Show simple item record

dc.contributor.authorByrne, Cen
dc.contributor.authorFaure, Cen
dc.contributor.authorKeene, DJen
dc.contributor.authorLamb, SEen
dc.date.accessioned2018-09-03T10:19:08Z
dc.date.available2018-09-03T10:19:08Z
dc.date.issued2016-09en
dc.identifier.urihttp://hdl.handle.net/10026.1/12217
dc.description.abstract

BACKGROUND: The physiological impairments most strongly associated with functional performance in older people are logically the most efficient therapeutic targets for exercise training interventions aimed at improving function and maintaining independence in later life. OBJECTIVES: The objectives of this review were to (1) systematically review the relationship between muscle power and functional performance in older people; (2) systematically review the effect of power training (PT) interventions on functional performance in older people; and (3) identify components of successful PT interventions relevant to pragmatic trials by scoping the literature. METHODS: Our approach involved three stages. First, we systematically reviewed evidence on the relationship between muscle power, muscle strength and functional performance and, second, we systematically reviewed PT intervention studies that included both muscle power and at least one index of functional performance as outcome measures. Finally, taking a strong pragmatic perspective, we conducted a scoping review of the PT evidence to identify the successful components of training interventions needed to provide a minimally effective training dose to improve physical function. RESULTS: Evidence from 44 studies revealed a positive association between muscle power and indices of physical function, and that muscle power is a marginally superior predictor of functional performance than muscle strength. Nine studies revealed maximal angular velocity of movement, an important component of muscle power, to be positively associated with functional performance and a better predictor of functional performance than muscle strength. We identified 31 PT studies, characterised by small sample sizes and incomplete reporting of interventions, resulting in less than one-in-five studies judged as having a low risk of bias. Thirteen studies compared traditional resistance training with PT, with ten studies reporting the superiority of PT for either muscle power or functional performance. Further studies demonstrated the efficacy of various methods of resistance and functional task PT on muscle power and functional performance, including low-load PT and low-volume interventions. CONCLUSIONS: Maximal intended movement velocity, low training load, simple training methods, low-volume training and low-frequency training were revealed as components offering potential for the development of a pragmatic intervention. Additionally, the research area is dominated by short-term interventions producing short-term gains with little consideration of the long-term maintenance of functional performance. We believe the area would benefit from larger and higher-quality studies and consideration of optimal long-term strategies to develop and maintain muscle power and physical function over years rather than weeks.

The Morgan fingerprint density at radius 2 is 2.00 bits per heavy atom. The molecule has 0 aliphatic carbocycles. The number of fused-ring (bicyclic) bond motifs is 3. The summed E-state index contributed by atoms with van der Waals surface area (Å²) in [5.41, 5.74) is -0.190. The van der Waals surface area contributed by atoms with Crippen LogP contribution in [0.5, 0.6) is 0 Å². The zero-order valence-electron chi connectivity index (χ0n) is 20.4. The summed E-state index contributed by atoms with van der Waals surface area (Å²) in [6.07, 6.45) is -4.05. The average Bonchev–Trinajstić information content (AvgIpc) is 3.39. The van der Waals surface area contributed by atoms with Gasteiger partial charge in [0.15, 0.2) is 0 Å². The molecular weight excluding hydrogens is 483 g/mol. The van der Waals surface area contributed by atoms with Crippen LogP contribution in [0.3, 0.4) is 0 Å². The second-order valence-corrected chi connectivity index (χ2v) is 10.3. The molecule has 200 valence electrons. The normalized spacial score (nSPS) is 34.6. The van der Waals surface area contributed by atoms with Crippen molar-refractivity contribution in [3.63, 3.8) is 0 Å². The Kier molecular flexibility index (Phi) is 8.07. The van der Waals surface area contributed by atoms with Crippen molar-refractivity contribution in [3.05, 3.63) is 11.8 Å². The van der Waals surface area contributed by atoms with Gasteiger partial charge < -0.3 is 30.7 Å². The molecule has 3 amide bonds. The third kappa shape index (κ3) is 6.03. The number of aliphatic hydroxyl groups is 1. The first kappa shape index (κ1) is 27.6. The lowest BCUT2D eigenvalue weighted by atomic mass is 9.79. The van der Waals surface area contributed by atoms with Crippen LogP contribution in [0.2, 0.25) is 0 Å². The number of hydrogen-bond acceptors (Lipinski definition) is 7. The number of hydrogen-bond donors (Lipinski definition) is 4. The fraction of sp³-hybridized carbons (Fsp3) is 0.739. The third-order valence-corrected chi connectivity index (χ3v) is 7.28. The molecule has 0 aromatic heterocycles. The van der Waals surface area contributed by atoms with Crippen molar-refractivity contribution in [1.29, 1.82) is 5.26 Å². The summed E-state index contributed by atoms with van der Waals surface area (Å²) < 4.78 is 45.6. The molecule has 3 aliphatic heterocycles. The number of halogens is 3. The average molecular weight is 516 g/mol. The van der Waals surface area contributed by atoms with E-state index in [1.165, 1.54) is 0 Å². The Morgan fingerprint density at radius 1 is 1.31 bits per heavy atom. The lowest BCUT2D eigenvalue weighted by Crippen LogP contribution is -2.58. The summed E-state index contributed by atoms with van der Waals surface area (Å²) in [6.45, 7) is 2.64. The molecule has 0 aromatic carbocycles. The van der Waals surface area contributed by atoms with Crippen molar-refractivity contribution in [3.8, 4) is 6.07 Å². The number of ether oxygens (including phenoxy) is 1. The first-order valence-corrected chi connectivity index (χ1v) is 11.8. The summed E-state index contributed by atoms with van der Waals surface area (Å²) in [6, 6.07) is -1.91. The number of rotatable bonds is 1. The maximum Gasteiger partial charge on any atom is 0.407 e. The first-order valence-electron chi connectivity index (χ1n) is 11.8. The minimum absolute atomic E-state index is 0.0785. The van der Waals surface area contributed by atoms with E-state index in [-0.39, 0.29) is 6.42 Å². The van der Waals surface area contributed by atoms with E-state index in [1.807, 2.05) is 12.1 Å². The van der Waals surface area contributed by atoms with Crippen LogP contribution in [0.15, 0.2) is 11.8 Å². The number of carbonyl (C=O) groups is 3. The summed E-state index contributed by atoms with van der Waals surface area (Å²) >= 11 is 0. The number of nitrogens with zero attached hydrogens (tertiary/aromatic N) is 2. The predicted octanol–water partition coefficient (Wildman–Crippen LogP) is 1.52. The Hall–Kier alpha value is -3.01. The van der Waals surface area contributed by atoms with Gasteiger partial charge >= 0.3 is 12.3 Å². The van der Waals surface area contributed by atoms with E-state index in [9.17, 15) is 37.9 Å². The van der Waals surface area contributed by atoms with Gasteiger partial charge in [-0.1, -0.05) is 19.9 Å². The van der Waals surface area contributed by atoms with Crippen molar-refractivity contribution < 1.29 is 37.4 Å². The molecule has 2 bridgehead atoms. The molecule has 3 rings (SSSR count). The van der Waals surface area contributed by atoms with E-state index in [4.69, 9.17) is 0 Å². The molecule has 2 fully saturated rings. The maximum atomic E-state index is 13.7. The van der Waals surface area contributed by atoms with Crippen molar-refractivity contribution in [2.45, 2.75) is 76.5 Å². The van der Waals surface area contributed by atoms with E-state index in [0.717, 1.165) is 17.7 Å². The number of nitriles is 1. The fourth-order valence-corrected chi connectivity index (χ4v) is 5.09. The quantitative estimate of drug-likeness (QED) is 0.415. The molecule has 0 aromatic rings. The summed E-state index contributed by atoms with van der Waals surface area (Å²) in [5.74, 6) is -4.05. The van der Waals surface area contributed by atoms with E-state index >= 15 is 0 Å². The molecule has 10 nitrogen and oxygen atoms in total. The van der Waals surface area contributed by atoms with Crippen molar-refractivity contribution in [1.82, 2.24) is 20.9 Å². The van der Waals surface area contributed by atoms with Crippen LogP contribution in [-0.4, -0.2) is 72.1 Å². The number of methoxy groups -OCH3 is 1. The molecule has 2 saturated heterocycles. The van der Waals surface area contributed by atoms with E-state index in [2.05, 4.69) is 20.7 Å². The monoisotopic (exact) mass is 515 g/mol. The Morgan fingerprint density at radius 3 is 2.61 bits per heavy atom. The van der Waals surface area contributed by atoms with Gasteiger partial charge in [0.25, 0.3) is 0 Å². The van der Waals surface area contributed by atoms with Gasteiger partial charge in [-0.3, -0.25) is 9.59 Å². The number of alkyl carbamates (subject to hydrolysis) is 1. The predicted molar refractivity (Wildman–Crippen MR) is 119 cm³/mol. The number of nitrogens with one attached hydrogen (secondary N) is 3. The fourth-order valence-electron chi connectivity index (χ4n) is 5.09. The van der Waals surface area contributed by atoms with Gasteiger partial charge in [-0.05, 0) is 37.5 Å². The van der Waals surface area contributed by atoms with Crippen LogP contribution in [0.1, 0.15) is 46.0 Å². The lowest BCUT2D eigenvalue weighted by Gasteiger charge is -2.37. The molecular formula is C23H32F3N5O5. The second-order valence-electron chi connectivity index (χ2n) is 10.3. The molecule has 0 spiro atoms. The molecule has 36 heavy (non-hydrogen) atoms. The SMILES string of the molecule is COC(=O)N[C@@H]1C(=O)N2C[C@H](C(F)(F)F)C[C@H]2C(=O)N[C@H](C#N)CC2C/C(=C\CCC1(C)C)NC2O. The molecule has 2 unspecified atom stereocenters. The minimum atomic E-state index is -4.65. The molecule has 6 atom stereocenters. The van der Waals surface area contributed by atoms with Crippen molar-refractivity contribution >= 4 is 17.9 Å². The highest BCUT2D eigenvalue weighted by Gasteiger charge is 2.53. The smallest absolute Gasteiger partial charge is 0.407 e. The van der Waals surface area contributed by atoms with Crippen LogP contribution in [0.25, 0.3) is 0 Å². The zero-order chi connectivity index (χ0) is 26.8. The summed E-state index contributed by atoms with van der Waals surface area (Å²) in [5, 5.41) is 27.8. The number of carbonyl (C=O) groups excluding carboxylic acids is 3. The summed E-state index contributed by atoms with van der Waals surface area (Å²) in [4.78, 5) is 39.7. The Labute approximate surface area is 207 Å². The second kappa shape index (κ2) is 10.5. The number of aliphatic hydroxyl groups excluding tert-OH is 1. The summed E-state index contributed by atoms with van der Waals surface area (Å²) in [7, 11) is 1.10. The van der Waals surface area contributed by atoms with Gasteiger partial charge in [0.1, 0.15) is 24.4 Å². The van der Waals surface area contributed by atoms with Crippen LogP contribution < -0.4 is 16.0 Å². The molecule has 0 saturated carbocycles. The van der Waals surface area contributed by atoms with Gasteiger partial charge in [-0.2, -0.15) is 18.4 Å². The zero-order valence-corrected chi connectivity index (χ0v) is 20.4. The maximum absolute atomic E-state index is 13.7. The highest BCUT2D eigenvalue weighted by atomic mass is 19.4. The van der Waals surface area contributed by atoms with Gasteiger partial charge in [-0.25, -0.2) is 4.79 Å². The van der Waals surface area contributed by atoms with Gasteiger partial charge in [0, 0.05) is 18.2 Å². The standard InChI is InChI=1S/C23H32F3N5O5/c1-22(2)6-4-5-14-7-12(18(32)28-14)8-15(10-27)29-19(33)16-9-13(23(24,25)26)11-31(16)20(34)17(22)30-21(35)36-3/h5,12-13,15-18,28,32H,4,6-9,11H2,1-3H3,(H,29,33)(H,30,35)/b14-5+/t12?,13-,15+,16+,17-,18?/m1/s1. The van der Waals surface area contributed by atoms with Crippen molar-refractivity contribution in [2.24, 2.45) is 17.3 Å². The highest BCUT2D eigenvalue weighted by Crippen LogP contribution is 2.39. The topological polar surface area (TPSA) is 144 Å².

en
dc.format.extent1311 - 1332en
dc.languageengen
dc.language.isoengen
dc.subjectAgeden
dc.subjectAgingen
dc.subjectHumansen
dc.subjectMuscle Strengthen
dc.subjectResistance Trainingen
dc.titleAgeing, Muscle Power and Physical Function: A Systematic Review and Implications for Pragmatic Training Interventions.en
dc.typeJournal Article
plymouth.author-urlhttps://www.ncbi.nlm.nih.gov/pubmed/26893098en
plymouth.issue9en
plymouth.volume46en
plymouth.publication-statusPublisheden
plymouth.journalSports Meden
dc.identifier.doi10.1007/s40279-016-0489-xen
plymouth.organisational-group/Plymouth
plymouth.organisational-group/Plymouth/00 Groups by role
plymouth.organisational-group/Plymouth/00 Groups by role/Academics
plymouth.organisational-group/Plymouth/Faculty of Health: Medicine, Dentistry and Human Sciences
plymouth.organisational-group/Plymouth/Faculty of Health: Medicine, Dentistry and Human Sciences/School of Health Professions
plymouth.organisational-group/Plymouth/REF 2021 Researchers by UoA
plymouth.organisational-group/Plymouth/REF 2021 Researchers by UoA/UoA03 Allied Health Professions, Dentistry, Nursing and Pharmacy
plymouth.organisational-group/Plymouth/Research Groups
plymouth.organisational-group/Plymouth/Research Groups/Institute of Health and Community
dc.publisher.placeNew Zealanden
dc.identifier.eissn1179-2035en
dc.rights.embargoperiodNot knownen
rioxxterms.versionofrecord10.1007/s40279-016-0489-xen
rioxxterms.licenseref.urihttp://www.rioxx.net/licenses/all-rights-reserveden
rioxxterms.typeJournal Article/Reviewen


Files in this item

Thumbnail
Thumbnail

This item appears in the following Collection(s)

Show simple item record


All items in PEARL are protected by copyright law.
Author manuscripts deposited to comply with open access mandates are made available in accordance with publisher policies. Please cite only the published version using the details provided on the item record or document. In the absence of an open licence (e.g. Creative Commons), permissions for further reuse of content should be sought from the publisher or author.
Theme by 
@mire NV